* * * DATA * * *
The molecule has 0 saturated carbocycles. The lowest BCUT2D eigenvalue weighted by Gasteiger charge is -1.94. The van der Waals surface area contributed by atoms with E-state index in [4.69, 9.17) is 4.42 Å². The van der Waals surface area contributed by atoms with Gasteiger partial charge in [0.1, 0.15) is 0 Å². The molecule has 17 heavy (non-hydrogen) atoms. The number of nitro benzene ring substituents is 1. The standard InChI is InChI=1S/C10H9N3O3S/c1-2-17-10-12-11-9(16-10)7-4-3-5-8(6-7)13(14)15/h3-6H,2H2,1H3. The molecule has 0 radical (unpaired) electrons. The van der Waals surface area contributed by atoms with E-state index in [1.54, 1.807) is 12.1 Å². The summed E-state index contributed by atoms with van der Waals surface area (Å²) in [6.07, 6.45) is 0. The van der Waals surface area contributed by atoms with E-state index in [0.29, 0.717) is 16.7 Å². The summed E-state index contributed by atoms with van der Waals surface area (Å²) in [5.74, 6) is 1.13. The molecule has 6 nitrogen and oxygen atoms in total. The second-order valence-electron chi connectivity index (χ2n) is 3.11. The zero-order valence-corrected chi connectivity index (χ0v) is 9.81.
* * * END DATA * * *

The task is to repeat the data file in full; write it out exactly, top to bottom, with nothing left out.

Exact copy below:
The molecule has 0 saturated carbocycles. The lowest BCUT2D eigenvalue weighted by Gasteiger charge is -1.94. The van der Waals surface area contributed by atoms with E-state index in [4.69, 9.17) is 4.42 Å². The van der Waals surface area contributed by atoms with Gasteiger partial charge in [0.1, 0.15) is 0 Å². The molecule has 17 heavy (non-hydrogen) atoms. The number of nitro benzene ring substituents is 1. The standard InChI is InChI=1S/C10H9N3O3S/c1-2-17-10-12-11-9(16-10)7-4-3-5-8(6-7)13(14)15/h3-6H,2H2,1H3. The molecule has 0 radical (unpaired) electrons. The van der Waals surface area contributed by atoms with E-state index in [1.54, 1.807) is 12.1 Å². The summed E-state index contributed by atoms with van der Waals surface area (Å²) in [6.07, 6.45) is 0. The van der Waals surface area contributed by atoms with E-state index in [0.29, 0.717) is 16.7 Å². The summed E-state index contributed by atoms with van der Waals surface area (Å²) in [5.74, 6) is 1.13. The molecule has 6 nitrogen and oxygen atoms in total. The second-order valence-electron chi connectivity index (χ2n) is 3.11. The zero-order valence-corrected chi connectivity index (χ0v) is 9.81.